As Chicago corporate dispute lawyers, we were interested to see a ruling in a dispute between former law partners. In Bernstein and Grazian, P.C. v. Grazian and Volpe, P.C., No. 1-09-0149 (Ill. 1st June 25, 2010), both firms, and the individual partners, accused each other of breach of contract and breach of fiduciary duty in a dispute about how to allocate payment on cases that were pending during the breakup of their first firm. At trial, the trial court found no breach of any duty. It also found that quantum meruit was the correct standard to apply and awarded Bernstein 10 percent of attorney fees generated from those cases by Grazian and Volpe. Both Bernstein and Grazian appealed this ruling, and the First District Court of Appeal made no changes except to vacate the 10 percent fees awarded to Bernstein.
Isadore Bernstein hired John Grazian in the 1990s as an independent contractor to Bernstein’s law practice. They eventually formed the law firm of Bernstein & Grazian, P.C., which focused its practice on personal injury and workers’ compensation cases. Bernstein was president and 70 percent owner, who provided the office, cases and money; Grazian was a salaried employee and vice president. They later hired Richard Volpe as an employee to handle workers’ compensation cases. In January of 2003, they agreed to change the firm’s structure and compensation scheme. The agreement said the three would split the office overhead equally. Bernstein and Volpe were to split expenses of workers’ compensation cases equally and split the fees equally. Similarly, Bernstein and Grazian were to equally split expenses and fees for personal injury cases.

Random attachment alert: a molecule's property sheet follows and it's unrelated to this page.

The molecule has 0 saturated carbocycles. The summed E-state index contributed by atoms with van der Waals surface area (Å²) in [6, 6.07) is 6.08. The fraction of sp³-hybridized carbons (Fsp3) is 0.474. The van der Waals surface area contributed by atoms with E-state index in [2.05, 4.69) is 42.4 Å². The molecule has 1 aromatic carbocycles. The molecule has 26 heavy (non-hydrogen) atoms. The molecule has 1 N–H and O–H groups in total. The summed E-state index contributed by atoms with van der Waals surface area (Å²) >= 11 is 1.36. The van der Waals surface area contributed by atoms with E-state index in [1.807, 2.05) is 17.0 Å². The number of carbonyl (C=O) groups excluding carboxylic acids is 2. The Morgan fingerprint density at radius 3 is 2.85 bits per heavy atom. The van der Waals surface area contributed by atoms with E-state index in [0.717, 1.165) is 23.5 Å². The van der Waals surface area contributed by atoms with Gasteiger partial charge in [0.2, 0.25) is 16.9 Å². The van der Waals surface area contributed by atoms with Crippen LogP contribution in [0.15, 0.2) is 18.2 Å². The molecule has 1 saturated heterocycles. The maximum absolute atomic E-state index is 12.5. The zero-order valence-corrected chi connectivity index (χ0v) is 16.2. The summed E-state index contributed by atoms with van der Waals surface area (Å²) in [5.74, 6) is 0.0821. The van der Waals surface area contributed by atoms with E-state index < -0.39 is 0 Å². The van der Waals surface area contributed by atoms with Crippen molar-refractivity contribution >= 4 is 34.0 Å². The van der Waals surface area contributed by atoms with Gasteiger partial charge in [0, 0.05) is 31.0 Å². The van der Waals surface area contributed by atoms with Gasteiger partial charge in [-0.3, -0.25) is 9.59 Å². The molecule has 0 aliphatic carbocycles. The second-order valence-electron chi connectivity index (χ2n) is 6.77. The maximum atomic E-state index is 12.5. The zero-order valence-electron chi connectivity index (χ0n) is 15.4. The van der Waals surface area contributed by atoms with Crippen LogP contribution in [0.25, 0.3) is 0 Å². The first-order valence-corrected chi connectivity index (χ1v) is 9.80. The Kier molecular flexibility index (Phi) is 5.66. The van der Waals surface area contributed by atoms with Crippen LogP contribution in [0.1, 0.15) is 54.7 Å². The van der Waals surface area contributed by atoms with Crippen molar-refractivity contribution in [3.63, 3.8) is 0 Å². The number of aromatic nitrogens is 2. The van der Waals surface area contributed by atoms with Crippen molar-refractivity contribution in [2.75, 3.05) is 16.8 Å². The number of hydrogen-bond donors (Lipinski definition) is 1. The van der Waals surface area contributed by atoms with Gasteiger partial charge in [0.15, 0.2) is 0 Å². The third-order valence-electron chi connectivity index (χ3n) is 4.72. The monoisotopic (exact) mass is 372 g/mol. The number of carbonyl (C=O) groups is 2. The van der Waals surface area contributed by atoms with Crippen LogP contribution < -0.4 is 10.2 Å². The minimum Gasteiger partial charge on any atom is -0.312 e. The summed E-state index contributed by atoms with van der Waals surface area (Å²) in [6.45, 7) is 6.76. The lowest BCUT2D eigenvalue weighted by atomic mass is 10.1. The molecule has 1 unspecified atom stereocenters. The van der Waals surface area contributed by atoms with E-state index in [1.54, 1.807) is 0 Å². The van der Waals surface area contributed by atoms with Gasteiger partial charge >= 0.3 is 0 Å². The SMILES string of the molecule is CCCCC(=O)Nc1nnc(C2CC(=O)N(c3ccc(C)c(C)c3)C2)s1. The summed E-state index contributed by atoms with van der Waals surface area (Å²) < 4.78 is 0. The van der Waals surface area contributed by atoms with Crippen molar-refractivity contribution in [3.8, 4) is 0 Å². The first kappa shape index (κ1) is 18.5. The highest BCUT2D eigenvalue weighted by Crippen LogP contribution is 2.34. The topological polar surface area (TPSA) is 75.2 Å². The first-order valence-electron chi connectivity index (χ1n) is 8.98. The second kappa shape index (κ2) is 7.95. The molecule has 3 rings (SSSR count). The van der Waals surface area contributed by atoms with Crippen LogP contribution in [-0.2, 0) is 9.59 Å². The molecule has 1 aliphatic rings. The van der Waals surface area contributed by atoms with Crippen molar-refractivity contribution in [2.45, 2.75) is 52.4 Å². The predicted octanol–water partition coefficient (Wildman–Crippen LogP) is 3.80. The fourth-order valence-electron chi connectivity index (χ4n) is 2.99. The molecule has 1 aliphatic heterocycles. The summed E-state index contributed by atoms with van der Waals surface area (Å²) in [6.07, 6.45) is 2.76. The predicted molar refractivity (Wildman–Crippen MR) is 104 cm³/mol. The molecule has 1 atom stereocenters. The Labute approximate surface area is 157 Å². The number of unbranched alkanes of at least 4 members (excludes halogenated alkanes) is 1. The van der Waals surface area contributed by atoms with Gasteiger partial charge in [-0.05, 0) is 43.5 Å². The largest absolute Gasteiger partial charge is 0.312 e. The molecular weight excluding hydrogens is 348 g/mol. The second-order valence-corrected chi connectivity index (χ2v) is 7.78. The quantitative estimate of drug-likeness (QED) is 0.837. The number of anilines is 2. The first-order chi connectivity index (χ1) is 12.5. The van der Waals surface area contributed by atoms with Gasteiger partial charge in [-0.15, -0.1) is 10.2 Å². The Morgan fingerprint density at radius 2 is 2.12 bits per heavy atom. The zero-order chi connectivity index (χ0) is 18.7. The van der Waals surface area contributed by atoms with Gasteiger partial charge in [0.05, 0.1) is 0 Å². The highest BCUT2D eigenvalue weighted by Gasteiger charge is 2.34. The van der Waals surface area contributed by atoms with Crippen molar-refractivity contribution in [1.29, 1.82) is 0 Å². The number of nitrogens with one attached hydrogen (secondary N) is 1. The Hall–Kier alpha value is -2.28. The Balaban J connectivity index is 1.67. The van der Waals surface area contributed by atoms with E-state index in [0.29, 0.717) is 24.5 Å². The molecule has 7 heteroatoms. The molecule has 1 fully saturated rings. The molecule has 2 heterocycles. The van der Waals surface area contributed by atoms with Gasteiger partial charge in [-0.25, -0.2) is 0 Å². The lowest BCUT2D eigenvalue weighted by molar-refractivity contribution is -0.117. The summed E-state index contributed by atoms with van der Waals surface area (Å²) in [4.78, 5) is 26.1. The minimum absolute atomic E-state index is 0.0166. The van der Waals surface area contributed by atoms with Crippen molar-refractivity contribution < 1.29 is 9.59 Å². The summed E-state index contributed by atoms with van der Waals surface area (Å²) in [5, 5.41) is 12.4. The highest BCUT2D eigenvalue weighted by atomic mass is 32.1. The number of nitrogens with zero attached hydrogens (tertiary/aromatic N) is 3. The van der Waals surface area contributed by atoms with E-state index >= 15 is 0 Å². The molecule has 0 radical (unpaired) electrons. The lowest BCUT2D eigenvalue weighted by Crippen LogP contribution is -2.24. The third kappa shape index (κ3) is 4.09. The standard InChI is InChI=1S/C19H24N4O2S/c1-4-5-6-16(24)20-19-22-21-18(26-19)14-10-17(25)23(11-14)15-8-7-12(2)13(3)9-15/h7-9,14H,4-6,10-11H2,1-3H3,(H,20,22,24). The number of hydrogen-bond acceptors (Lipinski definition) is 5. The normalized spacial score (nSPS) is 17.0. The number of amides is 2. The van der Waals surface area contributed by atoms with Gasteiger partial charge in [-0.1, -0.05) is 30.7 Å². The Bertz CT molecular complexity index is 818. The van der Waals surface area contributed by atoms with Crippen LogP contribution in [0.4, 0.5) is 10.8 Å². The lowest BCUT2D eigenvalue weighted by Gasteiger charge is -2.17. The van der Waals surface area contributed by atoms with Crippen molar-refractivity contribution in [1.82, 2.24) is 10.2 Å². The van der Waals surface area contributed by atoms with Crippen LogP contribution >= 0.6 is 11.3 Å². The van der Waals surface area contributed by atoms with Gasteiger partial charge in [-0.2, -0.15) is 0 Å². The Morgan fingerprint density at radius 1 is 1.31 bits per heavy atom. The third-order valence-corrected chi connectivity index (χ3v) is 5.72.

In 2005, Grazian and Volpe decided to leave and form their own firm. The three attorneys agreed that Grazian & Volpe would take over Bernstein & Grazian’s open cases, but they disagreed on how they were to split the fees. Bernstein testified that he was promised 50 percent of the coming fees, but Grazian testified that he offered, and Bernstein accepted, only one-third of the fees. They also disagreed about whether they intended to file forms to substitute attorneys in the open cases before there was a formal separation and exit agreement. Bernstein and his firm sued Grazian, Volpe and their firm, alleging breach of contract and breach of fiduciary duty and demanding an accounting; defendants filed a counterclaim for breach of fiduciary duty.
At a bench trial, the court dismissed every claim but breach of contract. It found that the agreement to dissolve the firm was the controlling contract. But since that document was silent on compensation, the court found that Bernstein should receive compensation under quantum meruit — that is, he should be paid according to the value of his actual services. Noting that it was difficult to determine this from the record, the trial court nonetheless awarded Bernstein 10 percent of the fees. Bernstein and Grazian appealed. Volpe is not a party to the appeal. Because Bernstein died during the pendency of the case, his estate was the appellant.
The appeals court started by dismissing Bernstein’s entire appeal for lack of jurisdiction. Bernstein filed in trial court to dismiss his appeal about two months after filing it. This was granted. About six weeks later, he moved in the appeals court to vacate that dismissal and reinstate the appeal, saying his attorney had made a mistake. This was granted as well. But according to the First, it had no authority to grant that motion, because an order dismissing an appeal is final under Physicians Insurance Exchange v. Jennings, 316 Ill. App. 3d 443, 456 (2000) and Rickard v. Pozdal, 31 Ill. App. 3d 542 (1975). Thus, Bernstein’s entire appeal was dismissed.